(2) (a) Low surprisal
Weil Petra für den Grillabend nichts zum Trinken hatte, kaufte sie sich ein Bier in einem nahegelegenen Geschäft.
‘Because Petra had nothing to drink for the barbecue evening, she bought herself a beer in a nearby store.’
(b) High surprisal
Weil Petra für den Grillabend nichts zum Anziehen hatte, kaufte sie sich ein Bier in einem nahegelegenen Geschäft.
‘Because Petra had nothing to wear for the barbecue evening, she bought herself a beer in a nearby store.’
Cloze probability of the target word was obtained using a cloze task, in which a different group of participants was asked to complete the sentences, cut off before the target word, following their first intuition. Mean cloze probability was 86% for the low surprisal versions, and 0.17% for the high surprisal versions. To control for the slight difference across the two conditions in the context preceding the target word, we also included versions in which the same contexts were matched to the other condition (e.g., zum Trinken ‘to drink’ and zum Anziehen ‘to wear’ matched to the target word Kleid ‘dress’). Because this resulted in four versions of each item, we created four participant lists according to a Latin square design, such that each version of a given item appeared only once on a list. In addition to the experimental items, we created 48 filler items, which included sentences similar in structure to the experimental items, but which did not trigger strong predictions for a particular word (cf. e.g., Otten and Van Berkum, 2008). The order in which the linguistic materials were presented was randomized for each participant, with the restriction that not more than two items of the same type (relative clause, semantic, and filler) appeared consecutively. Finally, 16 practice items matching the other items were created.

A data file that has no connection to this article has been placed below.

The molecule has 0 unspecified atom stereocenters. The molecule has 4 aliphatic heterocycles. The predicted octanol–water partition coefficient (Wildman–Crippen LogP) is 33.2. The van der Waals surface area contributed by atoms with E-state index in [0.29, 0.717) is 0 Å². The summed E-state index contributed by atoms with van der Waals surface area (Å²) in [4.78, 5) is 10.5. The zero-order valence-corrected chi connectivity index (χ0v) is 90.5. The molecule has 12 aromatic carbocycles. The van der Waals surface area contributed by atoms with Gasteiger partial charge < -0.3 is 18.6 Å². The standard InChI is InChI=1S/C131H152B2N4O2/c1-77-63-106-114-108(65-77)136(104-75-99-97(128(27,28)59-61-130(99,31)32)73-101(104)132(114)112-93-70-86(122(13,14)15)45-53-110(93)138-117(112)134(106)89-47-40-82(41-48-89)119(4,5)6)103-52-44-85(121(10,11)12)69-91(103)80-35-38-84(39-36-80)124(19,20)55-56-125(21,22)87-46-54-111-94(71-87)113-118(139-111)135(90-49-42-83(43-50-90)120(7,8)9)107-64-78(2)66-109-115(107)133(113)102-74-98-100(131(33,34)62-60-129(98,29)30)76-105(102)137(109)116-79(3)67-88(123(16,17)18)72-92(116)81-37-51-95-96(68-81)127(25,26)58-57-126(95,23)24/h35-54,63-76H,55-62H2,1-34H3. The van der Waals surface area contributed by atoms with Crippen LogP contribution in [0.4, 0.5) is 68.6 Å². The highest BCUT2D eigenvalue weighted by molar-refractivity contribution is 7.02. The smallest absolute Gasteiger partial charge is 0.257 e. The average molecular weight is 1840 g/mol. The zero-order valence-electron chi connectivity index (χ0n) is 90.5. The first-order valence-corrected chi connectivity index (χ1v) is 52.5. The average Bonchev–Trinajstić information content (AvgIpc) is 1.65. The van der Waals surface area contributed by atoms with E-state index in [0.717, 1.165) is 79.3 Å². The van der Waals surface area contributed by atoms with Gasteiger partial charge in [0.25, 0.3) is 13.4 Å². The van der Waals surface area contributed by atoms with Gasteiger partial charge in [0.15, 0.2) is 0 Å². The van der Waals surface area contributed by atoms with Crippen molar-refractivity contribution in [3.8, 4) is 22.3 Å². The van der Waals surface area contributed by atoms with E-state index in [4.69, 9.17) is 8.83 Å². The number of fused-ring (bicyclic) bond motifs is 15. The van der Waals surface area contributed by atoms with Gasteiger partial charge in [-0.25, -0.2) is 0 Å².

To assess whether participants were paying attention to the linguistic stimuli, we created yes/no comprehension questions that were auditorily presented after every other sentence, and to which participants had to respond verbally. Answers were recorded by the experimenter. For each item, the appearance of a comprehension question as well as its correct answer were counterbalanced across blocks.
The second primary task was a driving task, for which we used a modification of the Continuous Tracking and Reaction (ConTRe) task (Mahr et al., 2012). The ConTRe task is a combination of two well-known cognitive tasks: a tracking task and a reaction task. In the present study, we only used the tracking task. Here, a yellow vertical bar (the reference bar, see Figure 1) moves horizontally across a straight road, stopping at random positions for 2 s before continuing. The steering wheel controls the car’s position on the road as well as a second, blue, vertical bar (the steering bar). The driver’s task is to control the lateral position of the steering bar such that it overlaps with the yellow reference bar as much as possible. Two task difficulty conditions were created by manipulating the speed of the reference bar: In the easy condition, it moved slowly, at a speed of 1 m/s, and in the difficult condition, it moved faster, at a speed of 2.5 m/s.